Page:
June 9: Saving the Oldest Wooden House in Connecticut

  June 9, 1915 marked the start of a new lease on life for the Thomas Lee House in East Lyme, which has the distinction of being the oldest extant wood-framed building in Connecticut. Amid a flurry of pilgrim’s pride and pomp and circumstance, even a former President came to help dedicate the opening of…

May 31: Rev. Thomas Hooker Declares “the People” the Foundation of Government

  To many students of Connecticut history and colonial America, Thomas Hooker is considered the “founding father” of Connecticut. A Puritan minister who journeyed from England to Holland to Massachusetts in search of a place where he could preach his message of reformed Christianity free from persecution, Hooker served with distinction as the first established…

May 1: The Deadly Pequot War Begins

  Today in 1637, Connecticut colonists formally declared war against the Pequots, the Native American tribe whose territory covered some 250 square miles in southeastern Connecticut and Rhode Island. Relations between the colonists and the Pequots had been tense ever since the English arrived in the Connecticut River valley in 1633. Both the Pequots and…

April 24: New Haven Founded as a “New Jerusalem”

  In the 1630s, John Davenport, like many Puritan ministers preaching in cosmopolitan and decadent London, yearned to create a “New Jerusalem.” This “heavenly city” would be located in a place free from the religious persecution and political pressures Puritans experienced in England. Its settlers would all live pure and godly lives. Arriving in the…

March 7: New Haven Hides the Killers of a King

  Soon after the then-separate Connecticut and New Haven colonies were established in the 1630s, their country of origin, England, was thrown into a long and brutal civil war pitting English Puritans against King Charles I. The Parliamentarians, as the King’s enemies called themselves, were ultimately victorious, and, after taking control of the government, they…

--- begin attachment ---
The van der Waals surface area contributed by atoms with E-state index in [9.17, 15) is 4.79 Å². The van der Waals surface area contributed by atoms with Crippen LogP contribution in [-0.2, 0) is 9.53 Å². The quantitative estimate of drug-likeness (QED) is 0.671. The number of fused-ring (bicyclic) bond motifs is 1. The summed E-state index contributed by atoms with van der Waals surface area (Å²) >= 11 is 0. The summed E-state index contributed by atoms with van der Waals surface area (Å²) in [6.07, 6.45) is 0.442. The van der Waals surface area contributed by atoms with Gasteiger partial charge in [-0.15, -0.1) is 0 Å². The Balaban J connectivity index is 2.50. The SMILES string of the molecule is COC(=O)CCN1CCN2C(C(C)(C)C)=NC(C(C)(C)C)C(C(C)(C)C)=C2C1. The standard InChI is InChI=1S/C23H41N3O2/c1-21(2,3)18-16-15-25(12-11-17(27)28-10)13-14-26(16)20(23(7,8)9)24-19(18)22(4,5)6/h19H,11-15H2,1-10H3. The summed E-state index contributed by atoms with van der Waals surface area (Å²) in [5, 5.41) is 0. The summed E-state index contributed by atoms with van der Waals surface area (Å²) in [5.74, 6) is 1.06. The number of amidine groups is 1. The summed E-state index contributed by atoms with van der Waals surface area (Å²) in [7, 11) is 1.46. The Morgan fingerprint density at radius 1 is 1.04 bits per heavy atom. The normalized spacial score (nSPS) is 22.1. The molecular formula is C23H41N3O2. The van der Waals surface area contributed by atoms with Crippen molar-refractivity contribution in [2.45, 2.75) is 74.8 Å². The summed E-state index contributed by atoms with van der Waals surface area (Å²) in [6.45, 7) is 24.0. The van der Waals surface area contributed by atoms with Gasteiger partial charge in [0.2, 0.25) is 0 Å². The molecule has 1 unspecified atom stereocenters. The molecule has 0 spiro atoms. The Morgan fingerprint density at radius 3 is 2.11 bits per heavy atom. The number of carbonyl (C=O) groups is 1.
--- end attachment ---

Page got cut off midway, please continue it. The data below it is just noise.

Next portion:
December 28: When Eastern Pennsylvania Belonged to Connecticut

  Connecticut stands today as one of the smallest states in the Union in terms of land area. But during the 17th and 18th centuries, ambitious Connecticans dreamed of expanding the colony’s control over vast swaths of territory located far to the west. Connecticut’s Royal Charter of 1662, issued by King Charles II, had originally…

November 26: The Oldest Congregational Church in America

  As the oldest continuously active Congregational church in the United States, the First Congregational Church of Windsor, Connecticut has celebrated more anniversaries than nearly any other church in the country. One of the most memorable anniversaries in the congregation’s existence was its 275th anniversary, celebrated on November 26, 1905. That year, the church organized…

November 4: Connecticut Founder John Winthrop Jr. Arrives in America

  Today in 1631, John Winthrop, Jr., one of the most important figures in Connecticut history, first set foot in the New World, having arrived in Boston where his father, John Winthrop Sr., was governor the Massachusetts Bay Colony. A Renaissance man of many talents, the younger Winthrop was well-versed in alchemy, medicine, and early…

November 3: Joshua Hempstead’s Remarkable Diary

  Born in New London in 1678, Joshua Hempstead lived a rather unremarkable life for a colonial freeman. He was one of nine children, and being the only son, he inherited his father’s house. After marrying in his early 20s, Joshua and his wife had nine children before she passed away in 1716. He never…